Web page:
One minute’s silence – book review
Very happy to have a long weekend for ANZAC day – half the sport commitments and an extra day with my family – love it! Mr 6 has been talking about ANZAC day – the war, the fighting, the dying, the remembering. I read him One minute’s silence, written by David Metzenthen and illustrated by Michael Camilleri. (Miss 9 and Mr 12 read it, too – one of those books that grows with the reader each year. The illustrations are contemporary and sophisticated, the language is emotive so appropriate for a wide range of kids.)
This one is particularly moving because:
- every sentence begins with something like – In one minute’s silence you can imagine …
- the use of evocative Australian images – wild colonial boys … a dairy farmer’s dawn … blokes from the big smoke … bare-knuckled bushmen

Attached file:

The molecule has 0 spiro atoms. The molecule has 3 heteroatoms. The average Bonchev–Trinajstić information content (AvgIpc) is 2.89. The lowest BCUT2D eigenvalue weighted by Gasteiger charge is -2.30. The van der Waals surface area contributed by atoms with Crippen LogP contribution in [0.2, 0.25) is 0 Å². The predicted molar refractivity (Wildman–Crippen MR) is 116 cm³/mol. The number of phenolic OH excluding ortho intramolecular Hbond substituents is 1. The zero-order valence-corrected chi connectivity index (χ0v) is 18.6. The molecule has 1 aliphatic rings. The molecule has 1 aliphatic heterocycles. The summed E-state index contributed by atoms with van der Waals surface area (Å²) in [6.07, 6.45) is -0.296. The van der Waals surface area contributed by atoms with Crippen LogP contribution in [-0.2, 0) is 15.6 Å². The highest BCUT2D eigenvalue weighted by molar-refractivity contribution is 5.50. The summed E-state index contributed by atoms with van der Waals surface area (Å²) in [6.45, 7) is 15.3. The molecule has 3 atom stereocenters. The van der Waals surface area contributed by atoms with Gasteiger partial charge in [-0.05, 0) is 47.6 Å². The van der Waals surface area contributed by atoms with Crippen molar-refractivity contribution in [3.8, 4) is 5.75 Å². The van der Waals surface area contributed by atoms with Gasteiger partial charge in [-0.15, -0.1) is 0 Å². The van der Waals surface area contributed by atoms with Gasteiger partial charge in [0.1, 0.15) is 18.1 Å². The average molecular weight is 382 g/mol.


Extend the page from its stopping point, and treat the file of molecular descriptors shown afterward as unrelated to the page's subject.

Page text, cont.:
- the Turkish viewpoint – the strangers wading through the shallows, intent on streaming into the homeland of the Turkish people … what the Turkish fighters felt when they knew they could hold the high ground
- the crosshatch illustrations – black and white, maybe a touch of sepia
- how the illustrations tell a story on top of the words – the book begins with a picture of some older kids in a classroom setting. The same kids are present in every illustrations, part of the war action – they mirror the horror and shock that we, as readers, feel.
- the inclusion of the truce day, where the Australians and the Turkish met without weapons, sharing cigarettes and shovels as they buried their dead in the cool Turkish earth
- the simple, yet evocative language – In one minute’s silence, you can imagine the great crop of crosses the Anzacs left behind … and the promises given to never forget the boys who would not wake to the hushed footsteps or the whispered farewells.
Lest we forget.